In a recent clamp down on so-called “foreign agents,” Russian courts have disbanded two prominent decades old rights groups after the Justice Ministry cited them for seemingly hair splitting violations.
The first group, called For Human Rights, was disbanded by Russia’s Supreme Court on November 1 because its charter contracted the Russian civic code. The second, an Arctic based rights group called the Center for Support of Indigenous Peoples of the North/Russian Indigenous Training Center (CSIPN/RITC), was dissolved by a Moscow city court on November 7 over what the group’s lawyer called “formalities.”
Both cases have sparked outrage among human rights activists and critics of the Kremlin, who say the courts are being used by the government to stifle critics.
The Justice Ministry had prosecuted the groups under the 2012 “foreign agent” law, which targets non-profit groups receiving even small amounts of foreign assistance. Under the law, such groups are required to voluntarily list themselves as foreign agents, or face heavy fines and, in some cases, closure.
For Human Rights, headed by prominent activist Lev Ponomaryov, was dissolved by the Supreme Court for “breaking regulations” on multiple occasions and refusing to include itself on the foreign agent list. The group was nonetheless branded a foreign agent in February.
In the case of CSIPN/RITC, the group had been listed as a foreign agent by the Justice Ministry in 2015, and had subsequently renounced all foreign sources of funding. The group was founded in 2001 to provide wide-ranging assistance to the peoples of the Russian North, Siberia and the Far East.
The Justice Ministry nonetheless asked the Moscow city court to shut down CSIPN/RITC over “multiple” violations of the foreign agent law. Grigory Vaypan, the group’s lawyer, characterized the court proceedings to Kommersant newspaper as “strange,” and said CSIPN/RITC had been fixing its paperwork to be in compliance with the law.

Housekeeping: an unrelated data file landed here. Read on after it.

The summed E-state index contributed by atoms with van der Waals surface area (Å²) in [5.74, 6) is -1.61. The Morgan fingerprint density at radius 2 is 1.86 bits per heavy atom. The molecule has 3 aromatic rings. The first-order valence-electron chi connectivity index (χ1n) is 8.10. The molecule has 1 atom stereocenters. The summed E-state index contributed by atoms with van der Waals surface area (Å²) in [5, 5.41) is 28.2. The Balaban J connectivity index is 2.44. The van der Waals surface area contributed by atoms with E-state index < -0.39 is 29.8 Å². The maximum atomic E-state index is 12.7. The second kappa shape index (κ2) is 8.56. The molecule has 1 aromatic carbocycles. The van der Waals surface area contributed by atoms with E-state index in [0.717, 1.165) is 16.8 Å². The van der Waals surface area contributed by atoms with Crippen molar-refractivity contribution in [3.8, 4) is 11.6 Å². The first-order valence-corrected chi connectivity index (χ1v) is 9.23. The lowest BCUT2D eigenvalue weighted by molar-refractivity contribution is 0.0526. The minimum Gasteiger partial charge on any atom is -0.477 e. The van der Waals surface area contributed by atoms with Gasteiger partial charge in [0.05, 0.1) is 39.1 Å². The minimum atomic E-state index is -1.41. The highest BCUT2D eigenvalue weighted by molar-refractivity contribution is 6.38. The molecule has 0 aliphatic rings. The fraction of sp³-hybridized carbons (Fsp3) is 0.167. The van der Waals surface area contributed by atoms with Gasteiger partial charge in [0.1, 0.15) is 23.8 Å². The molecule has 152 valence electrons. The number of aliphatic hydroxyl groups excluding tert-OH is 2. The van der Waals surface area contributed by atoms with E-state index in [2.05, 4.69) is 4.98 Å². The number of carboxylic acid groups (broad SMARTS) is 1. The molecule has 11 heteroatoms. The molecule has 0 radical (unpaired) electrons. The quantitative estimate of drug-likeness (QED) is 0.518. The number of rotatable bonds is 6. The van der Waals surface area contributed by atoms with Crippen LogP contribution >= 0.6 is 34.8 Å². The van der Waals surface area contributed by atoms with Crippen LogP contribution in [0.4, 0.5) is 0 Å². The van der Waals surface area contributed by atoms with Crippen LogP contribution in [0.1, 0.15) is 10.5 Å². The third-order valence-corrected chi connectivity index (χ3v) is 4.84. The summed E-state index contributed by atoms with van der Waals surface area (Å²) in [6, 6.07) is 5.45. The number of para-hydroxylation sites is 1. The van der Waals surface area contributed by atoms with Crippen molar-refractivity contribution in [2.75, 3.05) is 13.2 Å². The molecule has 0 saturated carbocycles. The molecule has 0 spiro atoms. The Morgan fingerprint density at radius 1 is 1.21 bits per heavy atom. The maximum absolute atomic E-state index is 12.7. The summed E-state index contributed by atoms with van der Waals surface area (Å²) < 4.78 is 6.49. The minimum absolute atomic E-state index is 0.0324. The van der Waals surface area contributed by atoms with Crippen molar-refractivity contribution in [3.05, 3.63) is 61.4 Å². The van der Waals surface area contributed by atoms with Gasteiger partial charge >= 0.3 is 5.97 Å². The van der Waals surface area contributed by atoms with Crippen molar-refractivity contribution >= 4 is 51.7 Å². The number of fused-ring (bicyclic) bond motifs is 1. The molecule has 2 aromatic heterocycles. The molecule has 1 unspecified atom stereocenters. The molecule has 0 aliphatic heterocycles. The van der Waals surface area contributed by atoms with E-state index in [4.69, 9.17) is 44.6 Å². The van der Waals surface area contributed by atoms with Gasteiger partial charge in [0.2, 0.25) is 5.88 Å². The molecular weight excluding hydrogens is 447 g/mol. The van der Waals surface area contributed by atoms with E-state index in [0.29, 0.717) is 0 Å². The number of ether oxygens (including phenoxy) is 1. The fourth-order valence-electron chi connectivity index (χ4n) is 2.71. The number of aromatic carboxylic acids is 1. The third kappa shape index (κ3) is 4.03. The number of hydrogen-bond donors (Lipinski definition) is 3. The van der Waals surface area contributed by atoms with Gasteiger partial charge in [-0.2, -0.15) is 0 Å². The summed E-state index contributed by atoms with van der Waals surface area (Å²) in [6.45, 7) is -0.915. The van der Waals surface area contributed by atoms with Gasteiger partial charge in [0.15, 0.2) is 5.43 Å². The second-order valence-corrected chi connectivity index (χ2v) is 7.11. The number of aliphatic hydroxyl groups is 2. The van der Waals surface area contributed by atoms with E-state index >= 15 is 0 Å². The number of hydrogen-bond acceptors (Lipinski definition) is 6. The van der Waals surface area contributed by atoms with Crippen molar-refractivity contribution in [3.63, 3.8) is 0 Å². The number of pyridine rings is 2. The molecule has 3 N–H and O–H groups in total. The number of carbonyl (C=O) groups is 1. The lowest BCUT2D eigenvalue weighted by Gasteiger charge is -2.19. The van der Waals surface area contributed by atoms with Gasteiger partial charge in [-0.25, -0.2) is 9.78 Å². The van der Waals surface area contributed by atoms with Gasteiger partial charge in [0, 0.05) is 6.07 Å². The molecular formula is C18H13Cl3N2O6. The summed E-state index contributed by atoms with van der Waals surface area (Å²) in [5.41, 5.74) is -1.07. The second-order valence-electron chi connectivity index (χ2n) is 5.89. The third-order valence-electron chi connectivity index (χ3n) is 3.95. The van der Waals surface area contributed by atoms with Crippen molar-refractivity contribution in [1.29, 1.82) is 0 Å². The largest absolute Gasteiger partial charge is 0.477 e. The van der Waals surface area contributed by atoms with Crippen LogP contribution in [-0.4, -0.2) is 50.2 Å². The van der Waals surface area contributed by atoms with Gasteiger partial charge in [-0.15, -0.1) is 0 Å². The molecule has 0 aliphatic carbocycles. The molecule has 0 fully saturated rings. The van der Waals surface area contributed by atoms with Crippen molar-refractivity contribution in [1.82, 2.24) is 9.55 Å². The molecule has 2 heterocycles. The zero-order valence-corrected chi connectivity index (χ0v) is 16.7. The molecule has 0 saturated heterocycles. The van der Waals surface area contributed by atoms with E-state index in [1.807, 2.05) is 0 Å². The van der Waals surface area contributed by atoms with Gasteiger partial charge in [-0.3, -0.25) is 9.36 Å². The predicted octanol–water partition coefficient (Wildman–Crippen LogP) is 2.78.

CSIPN/RITC’s director Rodion Sulyandziga called the ruling “part of a trend to shut down organizations undesirable to the authorities,” Kommersant reported.
“The Arctic and its resources mean a lot to Russian business and its budget. That’s why companies look at indigenous minorities as a barrier to their activities,” Kommersant quoted Sulyandziga as saying.
He called the court decision “vengeance” for his group’s defense of native peoples in the face of industrial development throughout the Arctic.
Vaypan said the group’s liquidation was “an irreversible process, like the death penalty.”
Ponomaryov of For Human Rights vowed to appeal the verdict levied against his group before the European Court of Human Rights in Strasbourg, and said the decision would not stop his group from pursuing its work.
Founded in 1997, the group was Russia’s oldest human rights organization. It had received funding from the Russian government until 2018, Radio Free Europe/Radio Liberty reported. But Ponomaryov said that funding had been cut off as a result of his group’s activities in defense of activists in two high-profile cases.